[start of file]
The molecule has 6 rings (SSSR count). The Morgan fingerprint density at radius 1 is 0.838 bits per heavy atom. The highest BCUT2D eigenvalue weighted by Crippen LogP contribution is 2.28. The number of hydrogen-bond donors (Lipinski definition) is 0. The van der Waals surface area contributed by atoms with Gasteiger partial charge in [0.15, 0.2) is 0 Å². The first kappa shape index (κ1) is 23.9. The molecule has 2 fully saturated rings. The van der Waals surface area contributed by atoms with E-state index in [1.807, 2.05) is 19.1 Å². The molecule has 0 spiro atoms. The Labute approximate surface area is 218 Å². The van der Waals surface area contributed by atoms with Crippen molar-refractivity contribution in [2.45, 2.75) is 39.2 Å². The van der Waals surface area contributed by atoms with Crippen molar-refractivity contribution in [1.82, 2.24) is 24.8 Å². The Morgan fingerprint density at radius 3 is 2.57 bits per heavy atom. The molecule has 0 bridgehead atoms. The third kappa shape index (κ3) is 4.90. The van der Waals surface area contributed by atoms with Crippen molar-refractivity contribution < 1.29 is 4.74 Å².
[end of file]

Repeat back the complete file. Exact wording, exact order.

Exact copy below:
The molecule has 6 rings (SSSR count). The Morgan fingerprint density at radius 1 is 0.838 bits per heavy atom. The highest BCUT2D eigenvalue weighted by Crippen LogP contribution is 2.28. The number of hydrogen-bond donors (Lipinski definition) is 0. The van der Waals surface area contributed by atoms with Gasteiger partial charge in [0.15, 0.2) is 0 Å². The first kappa shape index (κ1) is 23.9. The molecule has 2 fully saturated rings. The van der Waals surface area contributed by atoms with E-state index in [1.807, 2.05) is 19.1 Å². The molecule has 0 spiro atoms. The Labute approximate surface area is 218 Å². The van der Waals surface area contributed by atoms with Crippen molar-refractivity contribution in [2.45, 2.75) is 39.2 Å². The van der Waals surface area contributed by atoms with Crippen molar-refractivity contribution in [1.82, 2.24) is 24.8 Å². The Morgan fingerprint density at radius 3 is 2.57 bits per heavy atom. The molecule has 0 bridgehead atoms. The third kappa shape index (κ3) is 4.90. The van der Waals surface area contributed by atoms with Crippen molar-refractivity contribution < 1.29 is 4.74 Å².